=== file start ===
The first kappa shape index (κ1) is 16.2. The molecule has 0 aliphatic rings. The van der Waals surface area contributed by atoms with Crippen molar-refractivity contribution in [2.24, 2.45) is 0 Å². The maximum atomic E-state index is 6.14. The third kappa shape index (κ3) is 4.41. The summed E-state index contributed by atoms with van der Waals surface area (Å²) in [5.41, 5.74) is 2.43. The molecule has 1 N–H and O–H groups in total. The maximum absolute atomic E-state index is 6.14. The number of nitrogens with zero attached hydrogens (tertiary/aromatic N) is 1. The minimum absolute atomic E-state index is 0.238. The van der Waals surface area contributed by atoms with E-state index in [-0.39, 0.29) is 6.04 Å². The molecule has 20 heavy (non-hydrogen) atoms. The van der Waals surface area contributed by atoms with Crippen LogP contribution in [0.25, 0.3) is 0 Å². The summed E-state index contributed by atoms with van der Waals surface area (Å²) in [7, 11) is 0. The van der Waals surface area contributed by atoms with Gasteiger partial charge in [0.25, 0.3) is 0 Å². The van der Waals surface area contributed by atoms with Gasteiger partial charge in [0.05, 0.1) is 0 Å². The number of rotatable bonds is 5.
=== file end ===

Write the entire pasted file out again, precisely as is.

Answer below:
The first kappa shape index (κ1) is 16.2. The molecule has 0 aliphatic rings. The van der Waals surface area contributed by atoms with Crippen molar-refractivity contribution in [2.24, 2.45) is 0 Å². The maximum atomic E-state index is 6.14. The third kappa shape index (κ3) is 4.41. The summed E-state index contributed by atoms with van der Waals surface area (Å²) in [5.41, 5.74) is 2.43. The molecule has 1 N–H and O–H groups in total. The maximum absolute atomic E-state index is 6.14. The number of nitrogens with zero attached hydrogens (tertiary/aromatic N) is 1. The minimum absolute atomic E-state index is 0.238. The van der Waals surface area contributed by atoms with E-state index in [-0.39, 0.29) is 6.04 Å². The molecule has 20 heavy (non-hydrogen) atoms. The van der Waals surface area contributed by atoms with Crippen LogP contribution in [0.25, 0.3) is 0 Å². The summed E-state index contributed by atoms with van der Waals surface area (Å²) in [7, 11) is 0. The van der Waals surface area contributed by atoms with Gasteiger partial charge in [0.25, 0.3) is 0 Å². The van der Waals surface area contributed by atoms with Gasteiger partial charge in [0.05, 0.1) is 0 Å². The number of rotatable bonds is 5.